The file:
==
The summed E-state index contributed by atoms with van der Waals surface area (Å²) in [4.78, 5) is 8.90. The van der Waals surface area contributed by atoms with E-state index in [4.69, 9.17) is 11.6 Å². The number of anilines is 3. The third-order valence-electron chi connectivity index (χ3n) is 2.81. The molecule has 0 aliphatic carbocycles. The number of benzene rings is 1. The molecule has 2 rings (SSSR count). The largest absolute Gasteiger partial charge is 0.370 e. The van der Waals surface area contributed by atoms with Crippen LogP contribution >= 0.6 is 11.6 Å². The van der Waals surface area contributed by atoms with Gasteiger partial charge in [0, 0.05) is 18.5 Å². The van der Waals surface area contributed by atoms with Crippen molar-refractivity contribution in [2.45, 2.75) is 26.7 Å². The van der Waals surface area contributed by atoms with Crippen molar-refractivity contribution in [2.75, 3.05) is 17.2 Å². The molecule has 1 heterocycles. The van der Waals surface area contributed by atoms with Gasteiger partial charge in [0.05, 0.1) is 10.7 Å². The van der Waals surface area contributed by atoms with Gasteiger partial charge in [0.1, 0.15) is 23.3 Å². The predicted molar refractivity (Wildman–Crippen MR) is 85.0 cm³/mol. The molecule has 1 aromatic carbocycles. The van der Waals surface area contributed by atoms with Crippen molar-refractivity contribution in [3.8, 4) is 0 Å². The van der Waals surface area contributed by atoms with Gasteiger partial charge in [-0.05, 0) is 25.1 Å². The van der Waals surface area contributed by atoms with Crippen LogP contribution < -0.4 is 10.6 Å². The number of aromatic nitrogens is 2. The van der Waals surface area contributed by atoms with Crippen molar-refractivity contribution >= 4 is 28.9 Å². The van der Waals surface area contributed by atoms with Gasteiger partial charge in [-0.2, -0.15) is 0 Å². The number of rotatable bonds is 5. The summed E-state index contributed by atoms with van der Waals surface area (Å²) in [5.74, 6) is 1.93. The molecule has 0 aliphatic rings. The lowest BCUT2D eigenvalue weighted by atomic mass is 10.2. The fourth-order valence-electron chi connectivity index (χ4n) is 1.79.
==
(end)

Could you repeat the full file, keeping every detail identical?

The summed E-state index contributed by atoms with van der Waals surface area (Å²) in [4.78, 5) is 8.90. The van der Waals surface area contributed by atoms with E-state index in [4.69, 9.17) is 11.6 Å². The number of anilines is 3. The third-order valence-electron chi connectivity index (χ3n) is 2.81. The molecule has 0 aliphatic carbocycles. The number of benzene rings is 1. The molecule has 2 rings (SSSR count). The largest absolute Gasteiger partial charge is 0.370 e. The van der Waals surface area contributed by atoms with Crippen LogP contribution >= 0.6 is 11.6 Å². The van der Waals surface area contributed by atoms with Gasteiger partial charge in [0, 0.05) is 18.5 Å². The van der Waals surface area contributed by atoms with Crippen molar-refractivity contribution in [2.45, 2.75) is 26.7 Å². The van der Waals surface area contributed by atoms with Crippen molar-refractivity contribution in [2.75, 3.05) is 17.2 Å². The molecule has 1 heterocycles. The van der Waals surface area contributed by atoms with Gasteiger partial charge in [0.05, 0.1) is 10.7 Å². The van der Waals surface area contributed by atoms with Gasteiger partial charge in [0.1, 0.15) is 23.3 Å². The predicted molar refractivity (Wildman–Crippen MR) is 85.0 cm³/mol. The molecule has 1 aromatic carbocycles. The van der Waals surface area contributed by atoms with Crippen molar-refractivity contribution in [3.8, 4) is 0 Å². The van der Waals surface area contributed by atoms with Gasteiger partial charge in [-0.05, 0) is 25.1 Å². The van der Waals surface area contributed by atoms with Crippen LogP contribution < -0.4 is 10.6 Å². The number of aromatic nitrogens is 2. The van der Waals surface area contributed by atoms with Crippen molar-refractivity contribution >= 4 is 28.9 Å². The van der Waals surface area contributed by atoms with Gasteiger partial charge in [-0.2, -0.15) is 0 Å². The number of rotatable bonds is 5. The summed E-state index contributed by atoms with van der Waals surface area (Å²) in [5.74, 6) is 1.93. The molecule has 0 aliphatic rings. The lowest BCUT2D eigenvalue weighted by atomic mass is 10.2. The fourth-order valence-electron chi connectivity index (χ4n) is 1.79.